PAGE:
JS: Indeed, the one-man potluck is a very lonely thing.

Jim Spoerl

Dance It Out – LF Random Question

by Laura Plumb on April 3, 2014

Agency life can get a little stressful sometimes. Here at Lessing-Flynn, we’ve been known to let loose and dance it out. We asked everyone, “What’s your go-to dance song?”

Still for Agriculture

by Kylee Deniz on March 25, 2014

When Lessing-Flynn opened its doors in 1907…

  • The total U.S. population was 92 million.
  • The farm population was 32 million.
  • Farmers made up 31 percent of the work force.
  • And, there were 6.3 million farms (averaging 138 acres).

Much then changed for the worse.

  • Crop prices plunged 40 percent from 1919 to 1921.
  • The average gross farm income fell by 70 percent from 1919 to 1932.
  • The capital value of America’s farms collapsed by more than $35 billion.
  • The Great Depression wiped out nearly half of Iowa’s farms.

Times transformed the makeup and landscape of farms.

Planting in 1950

  • With 2-bottom gang plows and 2-row planters, cultivators and pickers, it took 10 to 14 hours to produce 100 bushels (on 2 acres) of corn (1945).
  • Tractor use on farms finally exceeded horses and mules (1954).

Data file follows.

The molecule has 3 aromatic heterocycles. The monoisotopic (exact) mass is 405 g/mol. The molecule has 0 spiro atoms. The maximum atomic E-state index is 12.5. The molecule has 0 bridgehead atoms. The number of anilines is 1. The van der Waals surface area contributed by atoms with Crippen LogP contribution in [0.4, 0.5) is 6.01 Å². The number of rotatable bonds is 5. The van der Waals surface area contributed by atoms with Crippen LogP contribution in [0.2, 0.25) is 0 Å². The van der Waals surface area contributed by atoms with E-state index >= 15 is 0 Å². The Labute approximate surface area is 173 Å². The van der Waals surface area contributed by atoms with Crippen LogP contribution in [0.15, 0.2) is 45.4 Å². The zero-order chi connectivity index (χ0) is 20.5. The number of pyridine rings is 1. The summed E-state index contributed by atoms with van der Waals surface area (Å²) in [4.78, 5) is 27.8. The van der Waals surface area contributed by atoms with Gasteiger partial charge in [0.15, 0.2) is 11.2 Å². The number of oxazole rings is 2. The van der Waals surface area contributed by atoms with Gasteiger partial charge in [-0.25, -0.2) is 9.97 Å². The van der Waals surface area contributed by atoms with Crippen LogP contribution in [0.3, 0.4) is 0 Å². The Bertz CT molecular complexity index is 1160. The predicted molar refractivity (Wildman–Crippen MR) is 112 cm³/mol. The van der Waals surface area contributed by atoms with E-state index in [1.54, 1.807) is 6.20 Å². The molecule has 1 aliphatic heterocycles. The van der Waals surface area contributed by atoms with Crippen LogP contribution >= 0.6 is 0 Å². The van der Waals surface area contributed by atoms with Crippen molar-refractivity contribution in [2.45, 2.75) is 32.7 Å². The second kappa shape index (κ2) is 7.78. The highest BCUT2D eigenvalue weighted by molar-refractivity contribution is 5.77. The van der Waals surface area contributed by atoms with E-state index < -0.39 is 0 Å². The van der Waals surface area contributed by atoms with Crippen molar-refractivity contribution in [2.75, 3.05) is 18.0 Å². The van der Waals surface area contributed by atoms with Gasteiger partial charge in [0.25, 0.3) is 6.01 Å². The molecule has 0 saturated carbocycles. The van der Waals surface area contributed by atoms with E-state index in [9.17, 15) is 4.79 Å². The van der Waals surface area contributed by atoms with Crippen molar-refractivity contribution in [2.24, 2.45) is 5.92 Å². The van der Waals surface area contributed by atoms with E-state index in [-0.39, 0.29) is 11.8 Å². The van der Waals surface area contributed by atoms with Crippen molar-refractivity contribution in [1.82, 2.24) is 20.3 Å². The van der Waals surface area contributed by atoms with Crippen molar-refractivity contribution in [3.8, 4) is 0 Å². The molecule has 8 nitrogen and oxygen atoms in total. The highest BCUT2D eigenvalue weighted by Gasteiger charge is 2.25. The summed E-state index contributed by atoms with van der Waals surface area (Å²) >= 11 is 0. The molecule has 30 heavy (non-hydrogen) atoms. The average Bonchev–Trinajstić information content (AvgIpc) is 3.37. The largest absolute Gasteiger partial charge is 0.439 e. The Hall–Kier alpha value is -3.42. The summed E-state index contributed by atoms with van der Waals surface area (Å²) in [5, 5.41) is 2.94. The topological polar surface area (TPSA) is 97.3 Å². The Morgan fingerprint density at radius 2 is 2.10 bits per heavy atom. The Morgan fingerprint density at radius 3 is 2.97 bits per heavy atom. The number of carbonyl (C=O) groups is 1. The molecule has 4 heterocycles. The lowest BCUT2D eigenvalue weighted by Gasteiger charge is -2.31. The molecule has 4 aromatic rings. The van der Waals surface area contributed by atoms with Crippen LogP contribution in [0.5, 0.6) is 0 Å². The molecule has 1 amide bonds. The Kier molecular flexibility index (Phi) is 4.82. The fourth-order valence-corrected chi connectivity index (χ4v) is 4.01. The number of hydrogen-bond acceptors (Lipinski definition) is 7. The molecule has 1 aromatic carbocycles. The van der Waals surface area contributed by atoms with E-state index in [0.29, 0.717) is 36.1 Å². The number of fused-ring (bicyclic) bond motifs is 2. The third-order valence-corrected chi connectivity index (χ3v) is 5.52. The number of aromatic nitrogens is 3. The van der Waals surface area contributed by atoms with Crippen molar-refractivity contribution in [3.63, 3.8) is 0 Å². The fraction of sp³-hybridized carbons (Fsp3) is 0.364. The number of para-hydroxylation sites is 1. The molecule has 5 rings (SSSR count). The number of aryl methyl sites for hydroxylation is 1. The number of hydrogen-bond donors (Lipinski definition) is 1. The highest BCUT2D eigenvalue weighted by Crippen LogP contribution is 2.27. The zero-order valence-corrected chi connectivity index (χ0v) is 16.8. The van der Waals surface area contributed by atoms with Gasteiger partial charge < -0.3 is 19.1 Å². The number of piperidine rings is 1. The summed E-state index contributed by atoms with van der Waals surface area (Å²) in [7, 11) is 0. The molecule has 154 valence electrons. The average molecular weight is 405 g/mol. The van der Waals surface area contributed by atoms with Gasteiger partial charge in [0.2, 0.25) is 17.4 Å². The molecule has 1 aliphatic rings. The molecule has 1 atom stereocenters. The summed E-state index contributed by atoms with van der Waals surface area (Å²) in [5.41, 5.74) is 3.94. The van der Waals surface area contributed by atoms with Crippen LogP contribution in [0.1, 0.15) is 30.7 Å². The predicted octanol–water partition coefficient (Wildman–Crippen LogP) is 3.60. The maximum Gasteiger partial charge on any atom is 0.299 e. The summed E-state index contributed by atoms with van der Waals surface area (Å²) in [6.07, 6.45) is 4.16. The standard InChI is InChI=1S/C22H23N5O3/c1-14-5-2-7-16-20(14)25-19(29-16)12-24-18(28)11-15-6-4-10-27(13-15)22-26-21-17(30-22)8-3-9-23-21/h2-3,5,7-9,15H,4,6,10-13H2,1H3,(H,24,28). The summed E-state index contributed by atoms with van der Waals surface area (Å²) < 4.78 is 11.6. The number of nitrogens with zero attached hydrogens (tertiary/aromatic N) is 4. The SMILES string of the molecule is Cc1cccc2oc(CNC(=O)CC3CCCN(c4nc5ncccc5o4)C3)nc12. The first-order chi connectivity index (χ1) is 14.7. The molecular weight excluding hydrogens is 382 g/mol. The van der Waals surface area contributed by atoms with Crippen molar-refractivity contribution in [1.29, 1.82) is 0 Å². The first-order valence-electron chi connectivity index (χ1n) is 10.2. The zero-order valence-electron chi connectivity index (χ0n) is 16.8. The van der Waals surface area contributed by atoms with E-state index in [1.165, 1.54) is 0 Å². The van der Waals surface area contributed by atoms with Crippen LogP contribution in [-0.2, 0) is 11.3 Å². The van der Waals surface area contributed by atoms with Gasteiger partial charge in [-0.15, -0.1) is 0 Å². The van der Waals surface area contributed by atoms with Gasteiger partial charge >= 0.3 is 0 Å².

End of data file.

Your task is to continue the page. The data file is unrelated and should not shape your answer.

• The population of rural America started to rapidly decline.

The genius of Iowa innovators – Borlaug, Vermeer, Carver, Wallace, Kinzenbaw, Myers and Hagie – led to game-changing technologies.

  • 100 horsepower tractors
  • 5-bottom plows
  • 20-foot tandem disks
  • 4 and 6-row planters
  • 20-foot herbicide applicators
  • 12-foot self-propelled combine and trucks

By 1975, it took 3-1/3 hours to produce 100 bushels on 1.125 acres of corn.

Yet, hard times would befall farmers again.

  • The embargoes of the late 1970s.
  • The severe droughts in 1983, 1986 and 1988.
  • A decade when generations of farmers lost everything (1978-1987).
  • Iowa alone recorded around 500 public farm auctions a month (1983) and half of Iowa’s farms vanished when roughly 300,000 farmers had defaulted on their loans and white crosses populated courthouse lawns.
  • By the mid-1980′s, there were only 2.2 million farms.
  • By 1989, farm residents made up only 1.9 percent of the total U.S. population.

Talk to any farmer or livestock producer today about their job and they will tell you about the high costs of inputs and equipment, the insanity of some regulators, and the fickleness of Mother Nature and markets.

But you will also realize something. That this isn’t a job. It’s a way of life. One they are passionate about, in good times and bad.

A booming global population makes an ultra productive agricultural sector paramount to our survival. Farmers continue to answer the call, which is why we owe them a great deal of gratitude.

So here’s to the farmers and livestock producers who continue to defy all odds and rise to the occasion. To those who exemplify the principles that make America great. You move the country forward head by head and row by row. And, Lessing-Flynn will always be behind you.

LF Supporting AGRICULTURE since 1907

March 25, 2014 is recognized as National Ag Day. Tell you more? Every year, producers, agricultural associations, corporations, universities, government agencies and countless others across America join together to recognize the contributions of agriculture. Read more about National Ag Day at